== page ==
251: Basically, update the xenkernel and xentools packages and copy the new
252: Xen kernel into place, and reboot. This procedure should be usable to
253: update to a new Xen release, but the reader is reminded that having a
254: non-Xen boot methods was recommended earlier.
256: ## Updating NetBSD in a dom0
258: This is just like updating NetBSD on bare hardware, assuming the new
259: version supports the version of Xen you are running. Generally, one
260: replaces the kernel and reboots, and then overlays userland binaries
261: and adjusts `/etc`.
263: Note that one must update both the non-Xen kernel typically used for
264: rescue purposes and the DOM0 kernel used with Xen.
266: ## anita (for testing NetBSD)
268: With a NetBSD dom0, even without any domUs, one should be able to run
269: anita (see pkgsrc/misc/py-anita) to test NetBSD releases, by doing (as
270: root, because anita must create a domU):
272: [[!template id=programlisting text="""
273: anita --vmm=xl test file:///usr/obj/i386/
276: ## Converting from grub to /boot (historical note)
278: These instructions are provided only to help people using grub, which
279: used to be the normal approach.
281: These instructions were used to convert a system from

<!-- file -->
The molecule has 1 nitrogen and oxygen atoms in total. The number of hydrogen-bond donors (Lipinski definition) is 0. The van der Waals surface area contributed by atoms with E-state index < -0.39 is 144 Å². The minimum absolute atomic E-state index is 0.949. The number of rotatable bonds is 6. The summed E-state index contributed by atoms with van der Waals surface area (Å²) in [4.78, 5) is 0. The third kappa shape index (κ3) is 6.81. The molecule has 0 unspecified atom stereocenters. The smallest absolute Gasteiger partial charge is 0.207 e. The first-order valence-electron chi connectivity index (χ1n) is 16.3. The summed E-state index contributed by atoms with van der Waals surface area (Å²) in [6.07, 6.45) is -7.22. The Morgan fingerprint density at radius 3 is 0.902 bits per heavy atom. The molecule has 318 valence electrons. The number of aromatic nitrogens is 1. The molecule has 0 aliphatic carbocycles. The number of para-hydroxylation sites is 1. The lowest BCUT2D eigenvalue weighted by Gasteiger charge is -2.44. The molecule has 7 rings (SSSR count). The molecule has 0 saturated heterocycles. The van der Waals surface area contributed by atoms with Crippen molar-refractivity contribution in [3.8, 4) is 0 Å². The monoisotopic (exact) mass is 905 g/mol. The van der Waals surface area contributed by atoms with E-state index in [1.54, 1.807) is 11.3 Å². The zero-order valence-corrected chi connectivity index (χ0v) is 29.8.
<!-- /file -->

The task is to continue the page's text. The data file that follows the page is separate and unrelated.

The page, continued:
282: grub to /boot. The system was originally installed in February of
283: 2006 with a RAID1 setup and grub to boot Xen 2, and has been updated
284: over time. Before these commands, it was running NetBSD 6 i386, Xen
285: 4.1 and grub, much like the message linked earlier in the grub
288: [[!template id=programlisting text="""
289: # Install MBR bootblocks on both disks.
290: fdisk -i /dev/rwd0d
291: fdisk -i /dev/rwd1d
292: # Install NetBSD primary boot loader (/ is FFSv1) into RAID1 components.
293: installboot -v /dev/rwd0d /usr/mdec/bootxx_ffsv1
294: installboot -v /dev/rwd1d /usr/mdec/bootxx_ffsv1
295: # Install secondary boot loader
296: cp -p /usr/mdec/boot /
297: # Create boot.cfg following earlier guidance:
298: menu=Xen:load /netbsd-XEN3PAE_DOM0.gz console=pc;multiboot /xen.gz dom0_mem=512M
299: menu=Xen.ok:load /netbsd-XEN3PAE_DOM0.ok.gz console=pc;multiboot /xen.ok.gz dom0_mem=512M
301: menu=GENERIC single-user:boot -s
302: menu=GENERIC.ok:boot netbsd.ok
303: menu=GENERIC.ok single-user:boot netbsd.ok -s
304: menu=Drop to boot prompt:prompt
309: # Unprivileged domains (domU)
311: This section describes general concepts about domUs. It does not